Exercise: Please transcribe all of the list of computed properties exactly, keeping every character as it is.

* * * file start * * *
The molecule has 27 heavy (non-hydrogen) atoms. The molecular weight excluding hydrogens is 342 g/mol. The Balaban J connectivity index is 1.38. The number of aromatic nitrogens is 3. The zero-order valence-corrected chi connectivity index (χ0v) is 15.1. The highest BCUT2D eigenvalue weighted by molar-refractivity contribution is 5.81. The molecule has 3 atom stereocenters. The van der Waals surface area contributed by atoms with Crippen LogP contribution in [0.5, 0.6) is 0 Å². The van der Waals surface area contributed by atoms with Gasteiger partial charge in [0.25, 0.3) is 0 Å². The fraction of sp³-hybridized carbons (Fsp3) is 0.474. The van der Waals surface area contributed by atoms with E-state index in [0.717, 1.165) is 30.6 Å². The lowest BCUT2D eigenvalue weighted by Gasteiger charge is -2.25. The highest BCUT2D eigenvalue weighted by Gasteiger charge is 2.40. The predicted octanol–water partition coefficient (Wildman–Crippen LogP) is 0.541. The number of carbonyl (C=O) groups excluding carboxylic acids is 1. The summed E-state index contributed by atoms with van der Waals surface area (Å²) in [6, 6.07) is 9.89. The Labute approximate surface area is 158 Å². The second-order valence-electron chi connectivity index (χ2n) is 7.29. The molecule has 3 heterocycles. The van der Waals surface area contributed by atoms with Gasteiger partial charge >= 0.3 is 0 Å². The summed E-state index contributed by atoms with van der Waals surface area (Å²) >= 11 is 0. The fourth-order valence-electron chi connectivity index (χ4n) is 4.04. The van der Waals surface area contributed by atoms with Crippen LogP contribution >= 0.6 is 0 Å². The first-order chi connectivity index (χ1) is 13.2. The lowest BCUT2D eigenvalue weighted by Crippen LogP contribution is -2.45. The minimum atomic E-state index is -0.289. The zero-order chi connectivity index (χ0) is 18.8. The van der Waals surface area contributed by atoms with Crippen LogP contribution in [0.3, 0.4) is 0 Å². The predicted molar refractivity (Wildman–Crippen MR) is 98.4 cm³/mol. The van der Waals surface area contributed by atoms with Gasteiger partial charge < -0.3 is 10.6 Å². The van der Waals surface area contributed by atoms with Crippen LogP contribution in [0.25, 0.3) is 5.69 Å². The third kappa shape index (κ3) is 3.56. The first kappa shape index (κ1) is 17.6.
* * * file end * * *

The molecule has 27 heavy (non-hydrogen) atoms. The molecular weight excluding hydrogens is 342 g/mol. The Balaban J connectivity index is 1.38. The number of aromatic nitrogens is 3. The zero-order valence-corrected chi connectivity index (χ0v) is 15.1. The highest BCUT2D eigenvalue weighted by molar-refractivity contribution is 5.81. The molecule has 3 atom stereocenters. The van der Waals surface area contributed by atoms with Crippen LogP contribution in [0.5, 0.6) is 0 Å². The van der Waals surface area contributed by atoms with Gasteiger partial charge in [0.25, 0.3) is 0 Å². The fraction of sp³-hybridized carbons (Fsp3) is 0.474. The van der Waals surface area contributed by atoms with E-state index in [0.717, 1.165) is 30.6 Å². The lowest BCUT2D eigenvalue weighted by Gasteiger charge is -2.25. The highest BCUT2D eigenvalue weighted by Gasteiger charge is 2.40. The predicted octanol–water partition coefficient (Wildman–Crippen LogP) is 0.541. The number of carbonyl (C=O) groups excluding carboxylic acids is 1. The summed E-state index contributed by atoms with van der Waals surface area (Å²) in [6, 6.07) is 9.89. The Labute approximate surface area is 158 Å². The second-order valence-electron chi connectivity index (χ2n) is 7.29. The molecule has 3 heterocycles. The van der Waals surface area contributed by atoms with Gasteiger partial charge >= 0.3 is 0 Å². The summed E-state index contributed by atoms with van der Waals surface area (Å²) >= 11 is 0. The fourth-order valence-electron chi connectivity index (χ4n) is 4.04. The van der Waals surface area contributed by atoms with Crippen LogP contribution >= 0.6 is 0 Å². The first-order chi connectivity index (χ1) is 13.2. The lowest BCUT2D eigenvalue weighted by Crippen LogP contribution is -2.45. The minimum atomic E-state index is -0.289. The zero-order chi connectivity index (χ0) is 18.8. The van der Waals surface area contributed by atoms with Crippen LogP contribution in [0.3, 0.4) is 0 Å². The predicted molar refractivity (Wildman–Crippen MR) is 98.4 cm³/mol. The van der Waals surface area contributed by atoms with Gasteiger partial charge < -0.3 is 10.6 Å². The van der Waals surface area contributed by atoms with Crippen LogP contribution in [0.25, 0.3) is 5.69 Å². The third kappa shape index (κ3) is 3.56. The first kappa shape index (κ1) is 17.6.